Iím a flyfisherman/tier now living in Truro, Nova Scotia Canada (Nova Scotia is Gaelic for New Scotland). Iíve lived in all three Maritime Provinces, which has afforded me some great fishing over the years. Within an hour of my doorstep is some of the best fishing you can find anywhere. Atlantic Salmon (sea-run and landlocked), browns, brook (speckled) and true steelhead trout, shad, smallmouth & striped bass, as well as chain pickerel are all close by. Within a three- hour drive, one can be in either New Brunswickís famed Miramichi, or our own Margaree River.
I started flyfishing in 1985 after moving to PEI. My tying started the next spring out of necessity. The owner of a local sports shop tied/sold flies. He balked at an order of specific flies I placed, so I bought my own tying gear, and proceeded to tie my first rudimentary creations. A few years later, I moved back to NS, and started scouting out the flytying resource pool. I found a couple of shops within an hour of home, and scoped out the available materials. One shop, in particular, had a glass display case of extremely beautiful (and expensive) feathers. The owner explained that they were used for "classic" salmon flies, and showed me the books he had on the subject. The seed was planted, and I was well on my way to tying full-dress Atlantic Salmon Flies.
The first full dress fly I tied is still my favorite pattern, the Durham Ranger. I look back on this first attempt, and look at one Iíve tied recently, and am amazed at the progression Iíve made in seven years. Iíve studied the books I have closely, and developed my own style from this- part imitation and part innovation. Iím also not afraid to use a substitute material in a pattern if I have to. Well over a hundred years has passed since some of the "Gaudy" flies were first invented, and the birds/animals first used are now protected or endangered. Iíd rather endure the wrath of a tying purist than the fine of a pursuing government ,or eradication of an animal.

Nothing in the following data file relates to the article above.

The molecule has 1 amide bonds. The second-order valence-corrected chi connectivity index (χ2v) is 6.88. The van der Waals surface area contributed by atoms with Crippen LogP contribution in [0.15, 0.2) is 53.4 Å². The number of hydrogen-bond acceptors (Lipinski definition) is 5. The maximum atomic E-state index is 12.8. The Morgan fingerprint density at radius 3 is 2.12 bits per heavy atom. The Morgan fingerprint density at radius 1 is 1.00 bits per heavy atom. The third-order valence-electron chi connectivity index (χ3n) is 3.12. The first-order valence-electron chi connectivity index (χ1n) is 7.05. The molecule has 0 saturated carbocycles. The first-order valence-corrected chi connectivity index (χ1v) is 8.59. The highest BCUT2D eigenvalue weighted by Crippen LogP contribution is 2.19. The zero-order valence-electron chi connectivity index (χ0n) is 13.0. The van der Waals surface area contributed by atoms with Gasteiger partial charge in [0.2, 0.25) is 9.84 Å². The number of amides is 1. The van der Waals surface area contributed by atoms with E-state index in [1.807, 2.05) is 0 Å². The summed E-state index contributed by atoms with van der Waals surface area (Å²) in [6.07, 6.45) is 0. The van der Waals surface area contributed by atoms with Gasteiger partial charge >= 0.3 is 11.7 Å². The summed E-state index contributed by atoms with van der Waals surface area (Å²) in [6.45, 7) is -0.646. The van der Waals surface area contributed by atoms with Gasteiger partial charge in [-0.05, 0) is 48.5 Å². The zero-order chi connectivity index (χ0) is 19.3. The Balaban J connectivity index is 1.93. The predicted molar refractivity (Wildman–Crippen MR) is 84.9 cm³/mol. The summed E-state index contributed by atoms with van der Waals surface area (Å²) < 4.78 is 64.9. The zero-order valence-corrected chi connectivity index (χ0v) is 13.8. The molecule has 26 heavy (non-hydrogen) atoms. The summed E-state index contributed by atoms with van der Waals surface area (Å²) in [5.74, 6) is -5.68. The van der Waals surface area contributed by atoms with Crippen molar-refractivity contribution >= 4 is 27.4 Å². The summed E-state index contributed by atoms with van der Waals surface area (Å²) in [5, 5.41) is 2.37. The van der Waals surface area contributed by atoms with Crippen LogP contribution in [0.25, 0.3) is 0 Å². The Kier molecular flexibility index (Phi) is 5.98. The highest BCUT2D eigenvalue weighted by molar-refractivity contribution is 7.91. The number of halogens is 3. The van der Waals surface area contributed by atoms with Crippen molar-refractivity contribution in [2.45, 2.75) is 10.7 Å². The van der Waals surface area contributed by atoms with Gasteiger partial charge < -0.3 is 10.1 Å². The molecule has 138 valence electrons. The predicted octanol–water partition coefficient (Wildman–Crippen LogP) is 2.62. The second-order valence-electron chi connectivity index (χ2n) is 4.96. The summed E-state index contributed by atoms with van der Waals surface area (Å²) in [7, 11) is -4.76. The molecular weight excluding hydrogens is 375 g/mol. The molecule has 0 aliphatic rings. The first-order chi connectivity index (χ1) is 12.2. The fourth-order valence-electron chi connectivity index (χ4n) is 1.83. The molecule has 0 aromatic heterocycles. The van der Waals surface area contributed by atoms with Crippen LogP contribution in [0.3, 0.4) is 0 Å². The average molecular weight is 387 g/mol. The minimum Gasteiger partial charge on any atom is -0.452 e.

My influences vary from contemporary masters to legendary tiers in their own rights. They include Ron Alcott, Poul Jorgensen, Marvin Nolte, Paul Schmookler, Carrie Stevens, George Kelson, Major J.P. Traherne, and Hans Weillenmann. Hans is THE flytiersí flytier. If you ask Hans a tying question, he will either answer you straightforwardly, or refer you to the person who would know the answer. Heís surely brought me along the path towards enlightenment.
On the lighter side, have you ever heard of a flytier who is allergic to feathers? It can be a bit trying at times, but a good sneeze usually clears the ďchaffĒ from my tying table. After a few hours at the vise, I usually take a break, get some air or an antihistimine. What doesnít kill you can only make you stronger, right?
I hope you enjoy looking at my flies as much as Iíve enjoyed tying them.
Tight Lines & Big Smiles